Have the people of Israel build me a holy sanctuary so I can live among them. [Exodus 25:8 (NLT)]

lowdermilk park - naples FLGod directed Moses to build Him a miqdâsh, a sanctuary or sacred place. That there are 50 chapters of Scripture devoted to its construction tells us that it was of great importance to the Israelites. At first, this sanctuary was the holy tent known as the Tabernacle and, once completed, Scripture tells us the glory of the Lord filled  it. In Solomon’s day, God’s sanctuary became the Temple in Jerusalem where it became the center of worship. Jewish law even demanded that every man had to make a pilgrimage to the Temple three times a year.

When the Temple was destroyed in 70 AD, God was not left homeless. The glory of the Lord didn’t disappear because God never lived in a tent or building. While God’s presence was centered on the Tabernacle, it was not limited to it because no building, place, or nation can contain Him! He is with us wherever we are. God wanted the sanctuary built not so he could live in it but so that He could shâkan (settle down, reside, abide, or dwell) with the people! Where we worship God isn’t important; what is important is that we do worship Him!

As it turns out, the church at which I regularly worship has no walls; it is located in a park by the beach. Even though our church has left the building, it is as much a Tabernacle as the tent of the Israelites, St. Peter’s Basilica in Vatican City, Washington’s National Cathedral, a home church in China, a pub outreach in Pennsylvania, or a SK8 ministry’s skateboard park. A building isn’t necessary for worship because our bodies serve as God’s dwelling place.

Just because God isn’t confined to a building, however, doesn’t mean we should skip attending church! The Law required Jews to worship at the Temple three times a year but many who claim to be Christians only make it twice: Christmas and Easter (if even then). There are many golfers, fishermen, bikers, beach-goers, and sports fans who say they worship God while doing their favorite weekend activity. Asking God to sink a putt, saying “Oh, my God!” when you land a big fish, taking His name in vain when the running back fumbles, or a quick grace said over Sunday dinner are no substitute for corporate worship! Although we can worship God anywhere and everywhere (even on TV or the Internet), it’s important to meet with fellow believers. Church isn’t just sixty to ninety minutes of song, prayers, and message.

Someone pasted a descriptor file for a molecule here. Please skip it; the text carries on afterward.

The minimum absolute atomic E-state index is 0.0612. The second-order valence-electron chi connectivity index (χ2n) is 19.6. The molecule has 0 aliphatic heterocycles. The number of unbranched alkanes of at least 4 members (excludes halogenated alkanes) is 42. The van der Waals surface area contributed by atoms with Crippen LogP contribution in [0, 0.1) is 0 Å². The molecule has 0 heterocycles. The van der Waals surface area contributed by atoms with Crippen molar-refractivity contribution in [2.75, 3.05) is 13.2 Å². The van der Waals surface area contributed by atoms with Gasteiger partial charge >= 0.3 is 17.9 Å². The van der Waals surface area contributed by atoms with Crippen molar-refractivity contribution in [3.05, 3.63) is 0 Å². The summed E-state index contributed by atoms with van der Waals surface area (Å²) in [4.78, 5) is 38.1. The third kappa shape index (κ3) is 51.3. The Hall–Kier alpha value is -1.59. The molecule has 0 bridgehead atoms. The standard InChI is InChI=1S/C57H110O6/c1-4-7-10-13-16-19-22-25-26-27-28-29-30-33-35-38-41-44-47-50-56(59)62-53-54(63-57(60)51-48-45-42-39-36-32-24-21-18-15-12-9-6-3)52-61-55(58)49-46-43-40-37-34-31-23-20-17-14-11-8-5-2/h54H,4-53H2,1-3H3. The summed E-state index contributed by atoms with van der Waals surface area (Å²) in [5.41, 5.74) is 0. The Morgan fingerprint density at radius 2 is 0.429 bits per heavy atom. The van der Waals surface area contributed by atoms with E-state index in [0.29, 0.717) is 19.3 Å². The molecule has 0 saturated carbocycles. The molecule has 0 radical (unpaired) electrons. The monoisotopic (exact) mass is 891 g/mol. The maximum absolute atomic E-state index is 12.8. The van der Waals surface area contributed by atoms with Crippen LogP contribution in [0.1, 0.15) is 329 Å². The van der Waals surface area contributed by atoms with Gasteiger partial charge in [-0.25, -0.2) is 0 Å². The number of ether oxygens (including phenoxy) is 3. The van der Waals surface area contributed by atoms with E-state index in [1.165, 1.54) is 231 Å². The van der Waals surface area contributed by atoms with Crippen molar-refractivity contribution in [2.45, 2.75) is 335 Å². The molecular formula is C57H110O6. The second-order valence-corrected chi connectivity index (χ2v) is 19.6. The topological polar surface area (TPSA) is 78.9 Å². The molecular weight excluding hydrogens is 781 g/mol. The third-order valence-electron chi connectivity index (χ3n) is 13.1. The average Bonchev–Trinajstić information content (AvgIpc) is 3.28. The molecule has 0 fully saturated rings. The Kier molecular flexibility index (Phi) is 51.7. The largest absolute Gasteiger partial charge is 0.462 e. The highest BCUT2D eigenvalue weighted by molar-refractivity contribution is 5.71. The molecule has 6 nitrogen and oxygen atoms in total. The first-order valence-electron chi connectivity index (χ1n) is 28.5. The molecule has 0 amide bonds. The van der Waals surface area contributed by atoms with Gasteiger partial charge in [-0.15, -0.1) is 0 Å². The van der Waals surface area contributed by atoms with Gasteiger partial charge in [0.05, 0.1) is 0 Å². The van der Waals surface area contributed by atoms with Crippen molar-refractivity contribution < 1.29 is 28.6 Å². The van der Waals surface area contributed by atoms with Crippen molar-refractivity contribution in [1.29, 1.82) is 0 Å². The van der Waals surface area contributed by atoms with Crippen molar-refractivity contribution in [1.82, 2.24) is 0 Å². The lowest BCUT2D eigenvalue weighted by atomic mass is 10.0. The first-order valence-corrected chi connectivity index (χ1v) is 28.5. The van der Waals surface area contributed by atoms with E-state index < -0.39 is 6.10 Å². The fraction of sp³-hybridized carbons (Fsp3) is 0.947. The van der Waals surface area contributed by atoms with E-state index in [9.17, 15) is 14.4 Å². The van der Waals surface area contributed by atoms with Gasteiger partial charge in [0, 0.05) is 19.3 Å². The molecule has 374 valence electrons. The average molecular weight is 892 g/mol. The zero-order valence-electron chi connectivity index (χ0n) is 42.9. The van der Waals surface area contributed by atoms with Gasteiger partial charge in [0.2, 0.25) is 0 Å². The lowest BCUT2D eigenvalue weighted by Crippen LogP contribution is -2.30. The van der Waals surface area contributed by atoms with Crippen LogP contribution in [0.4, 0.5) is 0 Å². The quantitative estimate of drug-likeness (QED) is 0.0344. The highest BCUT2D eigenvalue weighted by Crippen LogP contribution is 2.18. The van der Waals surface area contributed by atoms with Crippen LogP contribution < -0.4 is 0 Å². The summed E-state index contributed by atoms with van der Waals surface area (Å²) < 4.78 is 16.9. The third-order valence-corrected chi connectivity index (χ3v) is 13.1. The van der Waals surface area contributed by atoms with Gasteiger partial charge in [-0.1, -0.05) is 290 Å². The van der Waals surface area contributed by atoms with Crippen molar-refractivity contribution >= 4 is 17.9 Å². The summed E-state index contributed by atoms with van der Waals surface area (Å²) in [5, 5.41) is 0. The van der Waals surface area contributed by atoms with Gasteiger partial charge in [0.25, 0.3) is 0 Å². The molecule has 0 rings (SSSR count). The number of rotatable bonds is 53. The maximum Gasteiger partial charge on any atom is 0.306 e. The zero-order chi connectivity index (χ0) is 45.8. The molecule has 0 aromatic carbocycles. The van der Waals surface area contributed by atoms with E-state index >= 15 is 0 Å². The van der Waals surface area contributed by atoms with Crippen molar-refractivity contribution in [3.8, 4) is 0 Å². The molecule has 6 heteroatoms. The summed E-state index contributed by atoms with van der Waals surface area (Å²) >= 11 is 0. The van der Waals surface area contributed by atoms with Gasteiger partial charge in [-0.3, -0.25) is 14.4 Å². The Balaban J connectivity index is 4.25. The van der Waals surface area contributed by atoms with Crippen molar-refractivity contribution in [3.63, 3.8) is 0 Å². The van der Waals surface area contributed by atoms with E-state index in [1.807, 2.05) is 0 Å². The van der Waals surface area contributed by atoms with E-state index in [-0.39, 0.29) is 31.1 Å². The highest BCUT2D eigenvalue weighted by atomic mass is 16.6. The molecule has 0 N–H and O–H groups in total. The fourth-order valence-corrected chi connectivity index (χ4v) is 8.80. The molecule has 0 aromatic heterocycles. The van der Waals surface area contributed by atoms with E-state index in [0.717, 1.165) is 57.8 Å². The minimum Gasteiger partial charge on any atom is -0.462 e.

The Apostle Paul points out that we are all part of the body of Christ and a body can’t function without all of its parts. It’s at church where we meet our brothers and sisters in Christ and have the opportunity to be compassionate or accept a kindness, to offer prayers or be lifted in prayer, to love and be loved, to be inspired or offer encouragement, to assist or receive help, to instruct or to learn, and to make friendships and be held accountable. When we come together as the Church, we sing our praises, meet at the Lord’s table, partake of His body and blood, and welcome others into the beautiful body of Christ. While God may have left the building, He hasn’t left the church and neither should we.

Church attendance is as vital to a disciple as a transfusion of rich, healthy blood to a sick man. [D.L. Moody]

Let us think of ways to motivate one another to acts of love and good works. And let us not neglect our meeting together, as some people do, but encourage one another, especially now that the day of his return is drawing near. [Hebrews 10:24-25 (NLT)]

All the believers devoted themselves to the apostles’ teaching, and to fellowship, and to sharing in meals (including the Lord’s Supper, and to prayer…. They worshiped together at the Temple each day, met in homes for the Lord’s Supper, and shared their meals with great joy and generosity—all the while praising God and enjoying the goodwill of all the people. And each day the Lord added to their fellowship those who were being saved. [Acts 2:42, 46 (NLT)]

Copyright ©2022 jsjdevotions. All rights reserved.